A study released Monday by the Natural History Museum of Los Angeles County found fragmentary fossils provide reliable information on the evolutionary development of species.

The study, led by Hank Woolley, a graduate student-in-residence at the museum’s Dinosaur Institute, examined incomplete fossils and sought to discover which species they came from, what were the organism’s closest evolutionary relatives at the time and how the ancient organisms relate to organisms alive in the modern day.

“We often only get to hear about excavations of exceptionally complete fossil animals and plants, but in the background, the majority of the collections that paleontologists make in the field is made up of incomplete and fragmentary fossils,” Woolley said. “It’s historically been hard to quantify how trustworthy these fossils are, since they’re so incomplete.”

Woolley and his research team used 6,500 specimens from the Natural History Museum and other major natural history collections of fossil squamates, the group including lizards, snakes and their extinct marine relatives, mosasaurs.

The researchers identified the most common partial fossils across the collections, capturing key features such as jaws, teeth, ribs and vertebrae that indicated how closely the ancient species were related to one another.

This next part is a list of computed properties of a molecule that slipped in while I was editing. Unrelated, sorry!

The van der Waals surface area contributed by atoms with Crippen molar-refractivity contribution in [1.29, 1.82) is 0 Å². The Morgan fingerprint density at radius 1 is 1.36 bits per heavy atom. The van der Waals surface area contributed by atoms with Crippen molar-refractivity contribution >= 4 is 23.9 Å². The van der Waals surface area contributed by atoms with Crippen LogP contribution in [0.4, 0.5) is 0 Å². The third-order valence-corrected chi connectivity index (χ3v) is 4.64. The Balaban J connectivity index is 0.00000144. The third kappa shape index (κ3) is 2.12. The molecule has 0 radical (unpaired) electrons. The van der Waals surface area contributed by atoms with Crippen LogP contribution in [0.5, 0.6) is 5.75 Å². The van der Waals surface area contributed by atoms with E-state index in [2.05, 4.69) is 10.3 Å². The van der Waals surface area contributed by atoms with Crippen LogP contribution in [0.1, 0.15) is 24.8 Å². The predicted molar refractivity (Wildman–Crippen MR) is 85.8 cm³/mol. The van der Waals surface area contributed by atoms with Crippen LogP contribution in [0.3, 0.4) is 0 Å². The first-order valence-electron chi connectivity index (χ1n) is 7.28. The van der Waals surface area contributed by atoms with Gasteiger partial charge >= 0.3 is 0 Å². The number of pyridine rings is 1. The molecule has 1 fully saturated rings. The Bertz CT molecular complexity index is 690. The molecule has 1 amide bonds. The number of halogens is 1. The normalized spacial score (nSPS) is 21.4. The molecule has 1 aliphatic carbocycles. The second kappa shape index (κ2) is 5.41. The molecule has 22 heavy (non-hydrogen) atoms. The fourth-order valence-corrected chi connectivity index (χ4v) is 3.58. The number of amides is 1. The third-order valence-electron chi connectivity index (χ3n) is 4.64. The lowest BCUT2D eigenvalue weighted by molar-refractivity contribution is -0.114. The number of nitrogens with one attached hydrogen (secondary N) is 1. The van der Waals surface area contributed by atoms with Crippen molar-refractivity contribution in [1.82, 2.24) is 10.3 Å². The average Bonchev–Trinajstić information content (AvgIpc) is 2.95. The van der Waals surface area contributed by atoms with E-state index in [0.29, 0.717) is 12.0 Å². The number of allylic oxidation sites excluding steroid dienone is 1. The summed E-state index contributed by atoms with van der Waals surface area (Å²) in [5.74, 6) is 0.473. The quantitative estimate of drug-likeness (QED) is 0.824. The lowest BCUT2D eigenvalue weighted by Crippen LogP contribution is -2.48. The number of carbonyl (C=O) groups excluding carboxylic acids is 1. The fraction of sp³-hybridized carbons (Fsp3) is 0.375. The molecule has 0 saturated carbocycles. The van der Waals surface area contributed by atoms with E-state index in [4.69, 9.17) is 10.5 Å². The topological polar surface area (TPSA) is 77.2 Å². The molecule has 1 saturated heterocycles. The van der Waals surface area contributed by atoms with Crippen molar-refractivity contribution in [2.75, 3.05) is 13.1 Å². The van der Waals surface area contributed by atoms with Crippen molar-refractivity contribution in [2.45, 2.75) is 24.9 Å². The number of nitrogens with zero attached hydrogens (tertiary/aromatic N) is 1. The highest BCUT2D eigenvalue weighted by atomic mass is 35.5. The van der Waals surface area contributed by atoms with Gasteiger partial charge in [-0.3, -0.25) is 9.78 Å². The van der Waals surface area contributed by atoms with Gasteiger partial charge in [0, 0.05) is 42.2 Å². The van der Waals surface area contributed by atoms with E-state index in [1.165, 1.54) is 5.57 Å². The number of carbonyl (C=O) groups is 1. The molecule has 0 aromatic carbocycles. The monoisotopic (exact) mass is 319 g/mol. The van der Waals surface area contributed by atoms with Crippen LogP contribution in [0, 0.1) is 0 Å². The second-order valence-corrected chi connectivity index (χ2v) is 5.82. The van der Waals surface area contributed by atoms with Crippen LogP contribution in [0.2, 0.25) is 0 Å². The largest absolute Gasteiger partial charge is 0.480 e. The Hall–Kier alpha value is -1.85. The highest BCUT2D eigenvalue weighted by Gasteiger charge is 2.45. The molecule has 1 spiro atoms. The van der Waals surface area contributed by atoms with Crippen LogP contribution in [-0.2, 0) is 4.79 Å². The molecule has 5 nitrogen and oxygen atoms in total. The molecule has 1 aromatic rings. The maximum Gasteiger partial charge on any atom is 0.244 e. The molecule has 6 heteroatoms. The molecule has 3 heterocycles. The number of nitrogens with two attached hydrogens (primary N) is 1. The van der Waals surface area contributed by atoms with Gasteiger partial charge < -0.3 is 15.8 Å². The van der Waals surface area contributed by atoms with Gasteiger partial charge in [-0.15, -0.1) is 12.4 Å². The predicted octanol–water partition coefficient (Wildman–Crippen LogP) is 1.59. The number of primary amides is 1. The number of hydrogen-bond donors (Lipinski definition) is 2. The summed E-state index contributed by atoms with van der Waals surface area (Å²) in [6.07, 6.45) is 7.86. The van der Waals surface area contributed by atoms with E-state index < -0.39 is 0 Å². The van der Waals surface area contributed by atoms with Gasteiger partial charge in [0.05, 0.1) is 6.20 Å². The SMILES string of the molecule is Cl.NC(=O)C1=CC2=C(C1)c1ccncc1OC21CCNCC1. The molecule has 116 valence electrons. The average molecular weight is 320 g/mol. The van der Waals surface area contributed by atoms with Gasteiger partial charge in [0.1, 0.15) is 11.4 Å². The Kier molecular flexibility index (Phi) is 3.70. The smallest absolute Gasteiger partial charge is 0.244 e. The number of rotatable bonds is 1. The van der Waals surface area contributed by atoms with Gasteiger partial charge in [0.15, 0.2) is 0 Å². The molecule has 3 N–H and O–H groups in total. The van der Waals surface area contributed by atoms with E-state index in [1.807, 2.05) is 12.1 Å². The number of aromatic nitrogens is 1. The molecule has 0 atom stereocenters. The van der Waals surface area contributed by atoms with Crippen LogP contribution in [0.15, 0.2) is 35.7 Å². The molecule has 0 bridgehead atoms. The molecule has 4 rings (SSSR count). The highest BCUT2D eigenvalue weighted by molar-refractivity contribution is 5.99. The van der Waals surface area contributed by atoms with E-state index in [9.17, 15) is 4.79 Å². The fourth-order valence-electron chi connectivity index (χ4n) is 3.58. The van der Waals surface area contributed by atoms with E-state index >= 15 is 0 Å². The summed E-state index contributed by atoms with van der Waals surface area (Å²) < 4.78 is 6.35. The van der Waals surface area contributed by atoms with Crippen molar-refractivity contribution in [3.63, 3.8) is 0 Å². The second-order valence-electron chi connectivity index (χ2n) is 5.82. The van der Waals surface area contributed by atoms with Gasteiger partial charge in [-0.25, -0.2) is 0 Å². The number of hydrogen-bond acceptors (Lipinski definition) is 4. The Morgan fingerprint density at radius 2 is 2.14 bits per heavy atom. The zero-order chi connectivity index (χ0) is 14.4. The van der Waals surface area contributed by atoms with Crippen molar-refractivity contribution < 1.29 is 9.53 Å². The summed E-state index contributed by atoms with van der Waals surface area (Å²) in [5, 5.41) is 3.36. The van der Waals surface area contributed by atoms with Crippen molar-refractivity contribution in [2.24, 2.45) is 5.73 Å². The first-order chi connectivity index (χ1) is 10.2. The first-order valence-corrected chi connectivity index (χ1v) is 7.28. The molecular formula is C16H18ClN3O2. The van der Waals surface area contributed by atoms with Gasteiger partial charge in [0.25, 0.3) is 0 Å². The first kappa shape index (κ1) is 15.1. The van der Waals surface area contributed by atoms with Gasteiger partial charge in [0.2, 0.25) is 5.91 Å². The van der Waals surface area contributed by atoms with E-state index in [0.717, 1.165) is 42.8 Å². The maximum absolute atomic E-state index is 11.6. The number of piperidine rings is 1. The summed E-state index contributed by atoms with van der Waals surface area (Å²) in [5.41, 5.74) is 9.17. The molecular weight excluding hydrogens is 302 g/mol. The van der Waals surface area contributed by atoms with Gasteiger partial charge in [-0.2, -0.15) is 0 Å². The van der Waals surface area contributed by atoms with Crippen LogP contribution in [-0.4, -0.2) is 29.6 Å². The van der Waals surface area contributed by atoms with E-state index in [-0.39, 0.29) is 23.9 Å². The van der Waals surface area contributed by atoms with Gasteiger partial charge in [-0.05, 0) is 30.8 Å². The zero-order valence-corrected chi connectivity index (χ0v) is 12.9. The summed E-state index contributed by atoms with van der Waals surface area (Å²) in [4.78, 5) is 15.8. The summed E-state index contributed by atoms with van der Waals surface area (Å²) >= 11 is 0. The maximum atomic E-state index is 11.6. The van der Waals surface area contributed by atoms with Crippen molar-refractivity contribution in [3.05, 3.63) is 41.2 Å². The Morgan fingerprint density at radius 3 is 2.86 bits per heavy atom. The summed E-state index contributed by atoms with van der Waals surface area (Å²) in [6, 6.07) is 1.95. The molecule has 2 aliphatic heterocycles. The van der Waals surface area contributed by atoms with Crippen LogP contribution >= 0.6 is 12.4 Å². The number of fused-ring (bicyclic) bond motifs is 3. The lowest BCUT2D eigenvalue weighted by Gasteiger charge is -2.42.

Woolley and his team also used a series of sophisticated comparative methods, metrics and tests to show that the fragmentary fossils did not conflict with modern interpretations of the evolutionary relationships of lizards, snakes and their relatives.

“This is exciting, because results like ours increase the scientific value of incomplete specimens housed in museum collections, and that allows us to include more of Earth’s extinct biodiversity as we continue to piece together the past,” Woolley said.

“Even these incomplete fossils can guide our knowledge of evolution, so we can be more confident in our placement of these paleontological twigs on the tree of life.”

The study concluded the fragmentary fossils that make up the bulk of paleontological collections contain reliable information on evolutionary development, which the researchers argued demonstrates the importance of natural history collections for future research.

“The more complete our picture of the past is, the more capable we will be in accurately predicting and managing changes in today’s ecosystems as the climate crisis and global change continue to impact life on Earth,” the museum said in a statement.

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